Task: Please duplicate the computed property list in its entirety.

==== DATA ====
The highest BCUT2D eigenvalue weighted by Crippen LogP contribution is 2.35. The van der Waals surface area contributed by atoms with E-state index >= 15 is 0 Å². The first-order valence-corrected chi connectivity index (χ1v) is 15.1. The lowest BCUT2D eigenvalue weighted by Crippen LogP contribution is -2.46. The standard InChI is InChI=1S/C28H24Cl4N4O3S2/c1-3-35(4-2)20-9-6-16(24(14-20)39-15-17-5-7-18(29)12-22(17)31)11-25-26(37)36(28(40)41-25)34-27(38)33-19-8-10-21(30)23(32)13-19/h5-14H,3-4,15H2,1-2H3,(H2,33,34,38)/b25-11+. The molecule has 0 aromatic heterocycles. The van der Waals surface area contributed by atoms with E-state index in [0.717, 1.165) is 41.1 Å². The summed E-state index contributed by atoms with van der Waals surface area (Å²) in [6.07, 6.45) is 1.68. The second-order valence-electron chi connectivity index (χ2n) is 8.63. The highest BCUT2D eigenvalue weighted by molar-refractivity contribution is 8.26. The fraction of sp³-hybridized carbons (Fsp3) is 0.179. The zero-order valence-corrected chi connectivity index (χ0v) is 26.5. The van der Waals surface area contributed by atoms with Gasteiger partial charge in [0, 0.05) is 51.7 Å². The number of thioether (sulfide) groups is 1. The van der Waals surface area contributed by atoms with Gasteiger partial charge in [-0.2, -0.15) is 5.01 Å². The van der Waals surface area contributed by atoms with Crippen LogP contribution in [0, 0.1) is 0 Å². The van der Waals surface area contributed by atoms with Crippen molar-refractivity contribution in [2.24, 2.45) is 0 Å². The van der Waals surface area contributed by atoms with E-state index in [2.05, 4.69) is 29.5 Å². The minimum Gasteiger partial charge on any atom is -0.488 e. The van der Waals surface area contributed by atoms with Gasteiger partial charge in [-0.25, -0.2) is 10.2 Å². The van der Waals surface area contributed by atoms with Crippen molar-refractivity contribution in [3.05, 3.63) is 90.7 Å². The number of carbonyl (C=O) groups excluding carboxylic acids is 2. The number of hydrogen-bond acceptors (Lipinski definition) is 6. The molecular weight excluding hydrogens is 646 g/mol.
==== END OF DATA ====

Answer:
The highest BCUT2D eigenvalue weighted by Crippen LogP contribution is 2.35. The van der Waals surface area contributed by atoms with E-state index >= 15 is 0 Å². The first-order valence-corrected chi connectivity index (χ1v) is 15.1. The lowest BCUT2D eigenvalue weighted by Crippen LogP contribution is -2.46. The standard InChI is InChI=1S/C28H24Cl4N4O3S2/c1-3-35(4-2)20-9-6-16(24(14-20)39-15-17-5-7-18(29)12-22(17)31)11-25-26(37)36(28(40)41-25)34-27(38)33-19-8-10-21(30)23(32)13-19/h5-14H,3-4,15H2,1-2H3,(H2,33,34,38)/b25-11+. The molecule has 0 aromatic heterocycles. The van der Waals surface area contributed by atoms with E-state index in [0.717, 1.165) is 41.1 Å². The summed E-state index contributed by atoms with van der Waals surface area (Å²) in [6.07, 6.45) is 1.68. The second-order valence-electron chi connectivity index (χ2n) is 8.63. The highest BCUT2D eigenvalue weighted by molar-refractivity contribution is 8.26. The fraction of sp³-hybridized carbons (Fsp3) is 0.179. The zero-order valence-corrected chi connectivity index (χ0v) is 26.5. The van der Waals surface area contributed by atoms with Gasteiger partial charge in [0, 0.05) is 51.7 Å². The number of thioether (sulfide) groups is 1. The van der Waals surface area contributed by atoms with Gasteiger partial charge in [-0.2, -0.15) is 5.01 Å². The van der Waals surface area contributed by atoms with Crippen LogP contribution in [0, 0.1) is 0 Å². The van der Waals surface area contributed by atoms with Crippen molar-refractivity contribution in [2.24, 2.45) is 0 Å². The van der Waals surface area contributed by atoms with E-state index in [2.05, 4.69) is 29.5 Å². The minimum Gasteiger partial charge on any atom is -0.488 e. The van der Waals surface area contributed by atoms with Gasteiger partial charge in [-0.25, -0.2) is 10.2 Å². The van der Waals surface area contributed by atoms with Crippen molar-refractivity contribution in [3.05, 3.63) is 90.7 Å². The number of carbonyl (C=O) groups excluding carboxylic acids is 2. The number of hydrogen-bond acceptors (Lipinski definition) is 6. The molecular weight excluding hydrogens is 646 g/mol.